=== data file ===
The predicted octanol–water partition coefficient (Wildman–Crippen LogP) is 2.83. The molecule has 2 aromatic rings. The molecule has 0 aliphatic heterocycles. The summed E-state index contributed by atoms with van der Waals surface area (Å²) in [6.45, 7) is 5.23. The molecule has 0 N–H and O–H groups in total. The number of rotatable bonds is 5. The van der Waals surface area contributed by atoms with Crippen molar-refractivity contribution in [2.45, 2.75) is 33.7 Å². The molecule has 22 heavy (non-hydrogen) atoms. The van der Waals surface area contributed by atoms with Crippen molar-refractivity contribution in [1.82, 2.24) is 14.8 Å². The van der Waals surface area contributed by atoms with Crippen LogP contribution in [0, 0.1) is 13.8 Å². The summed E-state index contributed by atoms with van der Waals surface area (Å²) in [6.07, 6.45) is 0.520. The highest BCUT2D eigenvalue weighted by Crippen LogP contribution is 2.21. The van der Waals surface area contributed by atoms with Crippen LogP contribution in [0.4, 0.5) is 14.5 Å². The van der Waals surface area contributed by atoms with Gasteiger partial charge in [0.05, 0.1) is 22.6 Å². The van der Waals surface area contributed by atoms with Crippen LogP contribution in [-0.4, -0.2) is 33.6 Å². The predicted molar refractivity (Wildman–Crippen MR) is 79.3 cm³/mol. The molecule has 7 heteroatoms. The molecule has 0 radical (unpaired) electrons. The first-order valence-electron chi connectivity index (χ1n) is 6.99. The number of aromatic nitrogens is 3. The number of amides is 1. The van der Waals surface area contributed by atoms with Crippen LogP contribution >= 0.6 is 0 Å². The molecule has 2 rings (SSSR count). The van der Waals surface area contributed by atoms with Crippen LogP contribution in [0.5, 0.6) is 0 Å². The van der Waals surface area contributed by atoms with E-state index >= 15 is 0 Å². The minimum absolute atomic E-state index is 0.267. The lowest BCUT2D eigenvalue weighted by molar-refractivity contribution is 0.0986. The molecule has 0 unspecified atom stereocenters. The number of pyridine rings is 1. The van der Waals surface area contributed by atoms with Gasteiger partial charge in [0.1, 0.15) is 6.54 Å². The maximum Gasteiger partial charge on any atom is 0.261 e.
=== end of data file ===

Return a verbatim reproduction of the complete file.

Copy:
The predicted octanol–water partition coefficient (Wildman–Crippen LogP) is 2.83. The molecule has 2 aromatic rings. The molecule has 0 aliphatic heterocycles. The summed E-state index contributed by atoms with van der Waals surface area (Å²) in [6.45, 7) is 5.23. The molecule has 0 N–H and O–H groups in total. The number of rotatable bonds is 5. The van der Waals surface area contributed by atoms with Crippen molar-refractivity contribution in [2.45, 2.75) is 33.7 Å². The molecule has 22 heavy (non-hydrogen) atoms. The van der Waals surface area contributed by atoms with Crippen molar-refractivity contribution in [1.82, 2.24) is 14.8 Å². The van der Waals surface area contributed by atoms with Crippen LogP contribution in [0, 0.1) is 13.8 Å². The summed E-state index contributed by atoms with van der Waals surface area (Å²) in [6.07, 6.45) is 0.520. The highest BCUT2D eigenvalue weighted by Crippen LogP contribution is 2.21. The van der Waals surface area contributed by atoms with Crippen LogP contribution in [0.4, 0.5) is 14.5 Å². The van der Waals surface area contributed by atoms with Gasteiger partial charge in [0.05, 0.1) is 22.6 Å². The van der Waals surface area contributed by atoms with Crippen LogP contribution in [-0.4, -0.2) is 33.6 Å². The predicted molar refractivity (Wildman–Crippen MR) is 79.3 cm³/mol. The molecule has 7 heteroatoms. The molecule has 0 radical (unpaired) electrons. The first-order valence-electron chi connectivity index (χ1n) is 6.99. The number of aromatic nitrogens is 3. The number of amides is 1. The van der Waals surface area contributed by atoms with Crippen LogP contribution >= 0.6 is 0 Å². The molecule has 2 rings (SSSR count). The van der Waals surface area contributed by atoms with Crippen LogP contribution in [0.5, 0.6) is 0 Å². The van der Waals surface area contributed by atoms with E-state index >= 15 is 0 Å². The minimum absolute atomic E-state index is 0.267. The lowest BCUT2D eigenvalue weighted by molar-refractivity contribution is 0.0986. The molecule has 0 unspecified atom stereocenters. The number of pyridine rings is 1. The van der Waals surface area contributed by atoms with Gasteiger partial charge in [0.1, 0.15) is 6.54 Å². The maximum Gasteiger partial charge on any atom is 0.261 e.